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Taking science by storm: thunderstorms

Posted at 1:12 PM, May 14, 2020
and last updated 2020-05-14 15:12:12-04
Taking Science by Storm: Thunderstorms

In the world of weather, convection and thunderstorms go hand in hand.

Put plainly, convection is the rising of warm, less dense air and the sinking of cold, more dense air in the atmosphere.

On a warm and humid day, the air mass near the surface is very buoyant (low density). This air will rise into a colder region and condense, forming clouds. If convection is strong enough, then thunderstorms will form.

Try this experiment to experience convection on a small scale.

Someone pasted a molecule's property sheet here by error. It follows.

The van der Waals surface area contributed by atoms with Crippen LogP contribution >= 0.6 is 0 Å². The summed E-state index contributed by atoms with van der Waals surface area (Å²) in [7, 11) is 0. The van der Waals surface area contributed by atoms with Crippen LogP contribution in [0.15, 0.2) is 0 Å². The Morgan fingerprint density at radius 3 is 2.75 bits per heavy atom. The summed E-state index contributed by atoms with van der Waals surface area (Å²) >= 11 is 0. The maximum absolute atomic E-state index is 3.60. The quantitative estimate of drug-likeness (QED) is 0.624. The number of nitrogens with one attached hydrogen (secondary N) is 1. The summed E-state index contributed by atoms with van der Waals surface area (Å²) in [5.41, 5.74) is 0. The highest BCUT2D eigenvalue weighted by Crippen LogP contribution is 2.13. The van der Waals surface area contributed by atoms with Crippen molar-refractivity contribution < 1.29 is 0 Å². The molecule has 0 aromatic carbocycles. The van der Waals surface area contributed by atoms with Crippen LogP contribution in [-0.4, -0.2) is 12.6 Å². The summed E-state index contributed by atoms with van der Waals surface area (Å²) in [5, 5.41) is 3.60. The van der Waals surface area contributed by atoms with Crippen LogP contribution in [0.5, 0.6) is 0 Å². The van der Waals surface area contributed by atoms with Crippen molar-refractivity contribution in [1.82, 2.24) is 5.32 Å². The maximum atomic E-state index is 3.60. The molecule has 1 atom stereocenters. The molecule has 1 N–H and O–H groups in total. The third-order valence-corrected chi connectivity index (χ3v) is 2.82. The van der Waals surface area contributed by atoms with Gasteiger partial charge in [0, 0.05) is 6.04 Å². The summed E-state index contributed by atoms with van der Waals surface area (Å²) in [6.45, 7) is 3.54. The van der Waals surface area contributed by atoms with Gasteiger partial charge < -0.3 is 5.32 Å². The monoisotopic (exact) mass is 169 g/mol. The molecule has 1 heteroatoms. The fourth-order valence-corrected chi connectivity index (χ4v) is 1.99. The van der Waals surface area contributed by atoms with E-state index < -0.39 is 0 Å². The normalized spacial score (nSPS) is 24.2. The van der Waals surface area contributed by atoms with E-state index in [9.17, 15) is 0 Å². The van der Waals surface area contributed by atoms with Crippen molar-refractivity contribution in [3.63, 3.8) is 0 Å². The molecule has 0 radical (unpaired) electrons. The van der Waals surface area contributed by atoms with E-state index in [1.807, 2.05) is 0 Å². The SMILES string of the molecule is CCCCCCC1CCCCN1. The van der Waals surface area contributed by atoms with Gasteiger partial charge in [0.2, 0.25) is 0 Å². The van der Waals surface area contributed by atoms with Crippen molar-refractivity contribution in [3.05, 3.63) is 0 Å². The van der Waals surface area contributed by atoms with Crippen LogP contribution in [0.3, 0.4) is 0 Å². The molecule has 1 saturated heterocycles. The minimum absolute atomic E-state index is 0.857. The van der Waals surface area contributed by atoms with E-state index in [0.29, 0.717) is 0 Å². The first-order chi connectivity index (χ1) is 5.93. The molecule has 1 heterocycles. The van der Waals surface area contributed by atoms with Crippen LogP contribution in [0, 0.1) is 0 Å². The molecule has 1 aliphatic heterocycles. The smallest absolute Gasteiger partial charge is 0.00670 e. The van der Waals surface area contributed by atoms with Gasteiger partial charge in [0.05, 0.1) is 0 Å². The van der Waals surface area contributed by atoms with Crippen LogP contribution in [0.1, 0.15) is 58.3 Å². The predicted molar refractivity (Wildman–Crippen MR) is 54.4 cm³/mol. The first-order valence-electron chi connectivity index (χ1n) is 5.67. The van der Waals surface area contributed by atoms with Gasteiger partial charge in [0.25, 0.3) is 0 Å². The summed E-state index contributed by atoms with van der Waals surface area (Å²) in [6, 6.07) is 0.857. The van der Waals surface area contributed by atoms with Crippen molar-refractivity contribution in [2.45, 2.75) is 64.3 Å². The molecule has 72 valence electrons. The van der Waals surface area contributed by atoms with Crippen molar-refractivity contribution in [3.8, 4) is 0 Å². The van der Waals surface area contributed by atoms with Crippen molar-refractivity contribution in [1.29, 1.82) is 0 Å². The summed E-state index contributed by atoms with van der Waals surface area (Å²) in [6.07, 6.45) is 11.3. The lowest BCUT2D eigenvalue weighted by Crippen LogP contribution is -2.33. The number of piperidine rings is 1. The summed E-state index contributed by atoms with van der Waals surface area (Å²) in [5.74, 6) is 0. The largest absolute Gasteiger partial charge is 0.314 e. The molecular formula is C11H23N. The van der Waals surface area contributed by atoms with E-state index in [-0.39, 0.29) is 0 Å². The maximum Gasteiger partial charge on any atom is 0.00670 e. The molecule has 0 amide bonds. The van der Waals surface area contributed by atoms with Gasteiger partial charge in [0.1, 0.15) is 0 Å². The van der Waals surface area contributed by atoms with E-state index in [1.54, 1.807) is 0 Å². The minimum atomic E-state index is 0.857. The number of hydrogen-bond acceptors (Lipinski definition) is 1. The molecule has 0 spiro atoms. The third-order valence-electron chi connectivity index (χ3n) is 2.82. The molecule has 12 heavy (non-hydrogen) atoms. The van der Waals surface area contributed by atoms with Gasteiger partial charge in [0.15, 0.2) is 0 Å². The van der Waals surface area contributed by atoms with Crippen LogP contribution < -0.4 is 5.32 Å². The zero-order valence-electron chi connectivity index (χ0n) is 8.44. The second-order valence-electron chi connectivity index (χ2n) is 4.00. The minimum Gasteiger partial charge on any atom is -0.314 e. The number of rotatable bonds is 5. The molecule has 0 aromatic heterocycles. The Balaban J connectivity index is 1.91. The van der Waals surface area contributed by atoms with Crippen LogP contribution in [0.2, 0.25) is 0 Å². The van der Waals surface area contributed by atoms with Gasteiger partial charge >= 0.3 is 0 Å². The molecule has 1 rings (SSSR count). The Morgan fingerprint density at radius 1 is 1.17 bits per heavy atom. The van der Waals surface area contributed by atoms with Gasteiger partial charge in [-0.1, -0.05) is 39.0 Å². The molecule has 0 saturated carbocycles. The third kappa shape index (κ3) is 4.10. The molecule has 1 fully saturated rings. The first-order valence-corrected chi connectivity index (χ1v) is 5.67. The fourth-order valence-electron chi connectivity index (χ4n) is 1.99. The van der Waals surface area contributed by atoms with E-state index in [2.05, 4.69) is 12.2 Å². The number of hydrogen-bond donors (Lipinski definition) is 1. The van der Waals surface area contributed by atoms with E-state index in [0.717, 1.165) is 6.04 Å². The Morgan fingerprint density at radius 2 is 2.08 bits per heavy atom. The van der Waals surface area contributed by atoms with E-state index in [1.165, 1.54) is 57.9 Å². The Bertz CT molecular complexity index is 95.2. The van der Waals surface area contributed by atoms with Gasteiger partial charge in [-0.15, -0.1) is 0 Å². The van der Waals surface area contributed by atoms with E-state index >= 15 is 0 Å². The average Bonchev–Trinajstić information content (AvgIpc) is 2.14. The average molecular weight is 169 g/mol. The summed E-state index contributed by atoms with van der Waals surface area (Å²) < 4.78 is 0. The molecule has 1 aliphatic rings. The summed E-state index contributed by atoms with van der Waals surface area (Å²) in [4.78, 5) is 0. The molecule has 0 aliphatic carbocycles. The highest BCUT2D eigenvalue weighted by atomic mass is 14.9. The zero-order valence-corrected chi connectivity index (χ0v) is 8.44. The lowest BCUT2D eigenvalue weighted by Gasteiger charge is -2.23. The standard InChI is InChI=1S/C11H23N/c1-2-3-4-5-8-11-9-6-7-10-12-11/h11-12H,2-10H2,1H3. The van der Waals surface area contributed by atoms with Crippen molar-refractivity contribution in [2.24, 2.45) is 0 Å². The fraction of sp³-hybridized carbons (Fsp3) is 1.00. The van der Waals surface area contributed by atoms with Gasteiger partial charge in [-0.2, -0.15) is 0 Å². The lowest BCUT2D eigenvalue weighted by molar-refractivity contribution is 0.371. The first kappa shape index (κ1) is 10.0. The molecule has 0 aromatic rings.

• Large and small glass jar (small jar must be able to fit inside large jar)
  • red food coloring
  • plastic wrap or aluminum foil
  • rubber-band
  • knife


  1. Fill the large jar with cold water (add ice cubes) about 3/4 full
  2. Add several drops of red food coloring to small jar
  3. Add near boiling water to fill the small jar
  4. Cover small jar with plastic wrap or aluminum foil and secure with rubber-band
  5. Carefully place small jar inside large jar
  6. Cut the plastic wrap or aluminum foil to allow hot water to escape
  7. Observe the hot water rise to the top and the cold water sink below